Adopting From Russia - General Information

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On this page:
About this website
About International Adoption from Russia
Good Websites and Information

About this website

This website is a moderated forum for sharing information. Unlike a chat room or message board or mailing list, the information is filtered and organized and duplicated entries are eliminated. Wherever it makes sense, information is dated.

Those of you who use the site before you travel are earnestly encouraged to revisit the site after you return from Russia and share your own experiences via the Contribution form.

The topics in the website are arranged in roughly chronological order, starting with the making your dossier and ending with references and useful links. You can go forward and backward in this sequence with the BACK and NEXT links on each page. You can jump to any topic from the gray topic bar at the bottom of the page.

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The most popular items in the bookstore:

The best single, concise source of Russian adoption information is John Maclean's Russian Adoption Handbook for $23.06.

Pimsleur Russian tapes -- 8 or 16 half hour lessons for $21 or $42.

Teresa Kelleher's 'Adopting from Russia' booklet and language CD for $45. Note: this item isn't from Amazon and doesn't qualify for free shipping.

Check out First Thousand Words in Russian for $10.36.

Buy a Leap Frog educational toy for your child!

About International Adoption in Russia

There is obviously no one answer to 'how long does it take to adopt a child from Russia?,' but the best single answer is 'about 9 months.' This encompasses completing your homestudy and dossier, waiting for BCIS approval, waiting for a referral and waiting for a court date.

You are not eligible to receive a referral until your dossier is complete and has been processed by the Ministry of Education in a region in Russia.

To be eligible for international adoption, children must be on a regional and then national adoption registry for a total of 8 months. During this time, they are available only to Russians.

As of April 2000, adopting parent(s) must appear personally before the Ministry of Education to receive referrals. This means that the adoptive parent(s) must make one trip to Russia to accept a referral and another trip to adopt the child in a Russian court. However, the use of facilitators appears to continue. This is good news for the majority of us who do not speak Russian or have any clue how to navigate the Russian bureaucracy.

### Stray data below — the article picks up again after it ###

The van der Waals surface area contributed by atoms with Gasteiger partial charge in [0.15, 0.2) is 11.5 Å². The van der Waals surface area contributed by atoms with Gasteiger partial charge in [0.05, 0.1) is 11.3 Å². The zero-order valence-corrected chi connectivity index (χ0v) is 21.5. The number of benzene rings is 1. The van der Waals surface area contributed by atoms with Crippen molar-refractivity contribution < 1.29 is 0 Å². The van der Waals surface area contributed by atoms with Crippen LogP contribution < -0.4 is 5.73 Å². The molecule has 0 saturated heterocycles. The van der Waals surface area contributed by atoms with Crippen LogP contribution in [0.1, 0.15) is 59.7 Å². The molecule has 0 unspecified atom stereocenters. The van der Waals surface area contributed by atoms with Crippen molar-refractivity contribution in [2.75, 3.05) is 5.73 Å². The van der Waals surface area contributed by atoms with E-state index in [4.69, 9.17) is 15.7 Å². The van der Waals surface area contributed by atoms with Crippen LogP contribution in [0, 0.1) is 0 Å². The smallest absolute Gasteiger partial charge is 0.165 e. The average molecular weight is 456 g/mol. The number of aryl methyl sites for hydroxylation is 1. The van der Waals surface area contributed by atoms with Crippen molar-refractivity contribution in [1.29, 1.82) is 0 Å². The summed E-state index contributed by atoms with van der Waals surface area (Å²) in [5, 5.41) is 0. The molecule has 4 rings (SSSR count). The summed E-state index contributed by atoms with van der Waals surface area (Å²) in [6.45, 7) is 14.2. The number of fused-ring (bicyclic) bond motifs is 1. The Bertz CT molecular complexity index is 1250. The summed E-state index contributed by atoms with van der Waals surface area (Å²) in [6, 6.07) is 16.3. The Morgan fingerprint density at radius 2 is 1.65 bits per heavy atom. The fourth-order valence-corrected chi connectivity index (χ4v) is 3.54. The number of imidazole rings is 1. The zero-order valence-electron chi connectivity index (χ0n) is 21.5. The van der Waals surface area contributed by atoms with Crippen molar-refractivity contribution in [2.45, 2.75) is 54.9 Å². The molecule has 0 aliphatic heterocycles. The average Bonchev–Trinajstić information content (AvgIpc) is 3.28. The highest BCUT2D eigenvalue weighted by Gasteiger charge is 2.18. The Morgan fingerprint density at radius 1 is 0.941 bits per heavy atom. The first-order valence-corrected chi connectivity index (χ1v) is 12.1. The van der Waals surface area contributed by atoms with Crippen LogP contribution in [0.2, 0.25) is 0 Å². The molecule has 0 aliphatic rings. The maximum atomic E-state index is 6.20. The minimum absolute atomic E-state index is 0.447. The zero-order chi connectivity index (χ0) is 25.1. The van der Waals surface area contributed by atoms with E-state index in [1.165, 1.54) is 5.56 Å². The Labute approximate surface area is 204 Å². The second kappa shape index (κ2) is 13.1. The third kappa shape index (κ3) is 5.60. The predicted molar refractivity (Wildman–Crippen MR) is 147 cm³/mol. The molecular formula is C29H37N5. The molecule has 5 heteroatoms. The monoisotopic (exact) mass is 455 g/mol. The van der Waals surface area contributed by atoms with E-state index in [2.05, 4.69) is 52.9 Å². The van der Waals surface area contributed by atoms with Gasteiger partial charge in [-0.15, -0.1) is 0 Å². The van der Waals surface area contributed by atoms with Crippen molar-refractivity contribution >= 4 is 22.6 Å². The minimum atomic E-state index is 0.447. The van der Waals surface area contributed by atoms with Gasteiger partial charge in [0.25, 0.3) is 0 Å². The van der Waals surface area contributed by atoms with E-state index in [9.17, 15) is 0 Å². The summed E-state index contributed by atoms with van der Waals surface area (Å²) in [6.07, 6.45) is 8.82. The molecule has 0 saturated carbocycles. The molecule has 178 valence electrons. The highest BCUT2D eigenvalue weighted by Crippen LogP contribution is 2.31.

The delay between accepting the referral and getting a court date can be anywhere from a day (very unusual) to several months.

When working with an accredited agency, referrals may be received without traveling to Russia. When working with these agencies, many regions are on the 'one trip' system that was used before the April 2000 law change. The list of accredited agencies is available on this website.

After adopting in Russian court, there is a 10 day right of recission, similar to what we have in the US when you sign a contract. During this 10 days, you may reverse your decision. People refer to this as the '10 day waiting period.' Usually, people want the judge to waive the 10 day waiting period so they can return immediately to the US. Fewer and fewer regions are waiving the waiting period.

There is more information about the laws on the Cities page.

Two overviews of the international adoption process: 1 2

The best single, concise source of Russian adoption information is John Maclean's Russian Adoption Handbook.

"Loosey goosey, go with the flow" is what we were told over and over again by the couple who traveled the year before us. You will have very little, if any, control over how the process works once you step off the plane. The less you chafe at not being in control, the better you will feel.

Related to "Loosey goosey, go with the flow" is: Don't piss off your facilitator. There is always a chance you'll be back for a second child and you don't want to burn your bridges before you cross them. We had a great relationship with our facilitator and jotted on the back of our Christmas card, "Please keep us in mind for a little girl." She had one for us in February! [We weren't ready then and didn't accept a referral until summer.]

As one volunteer at Adopting from Russia put it, "Although it seems like graft to Americans, everything in Russia is done not only by who you know, but by what he/she has done for you lately. This often takes the form of "gifts" which look suspiciously like bribes to us, but are just part of the Russian way of life."

If cost is a major concern, compare the costs reported by different people on the Agency Info page. Or, you might want to look into independent adoption from Ukraine, which is outside the scope of Adopting from Russia. It costs less, but be aware that the amount of time you must spend abroad is generally longer. Cathy Harris has adopted from Ukraine and is active in helping others to do so. There are more links about Ukrainian adoption on the Links page.

Good Websites

Russian adoption information at

A web site about Russia at has a lot of mostly medical information, plus more links.

"International Orphan Adoption in Russia" by the US Embassy in Moscow.

There are even more websites on my Links page.

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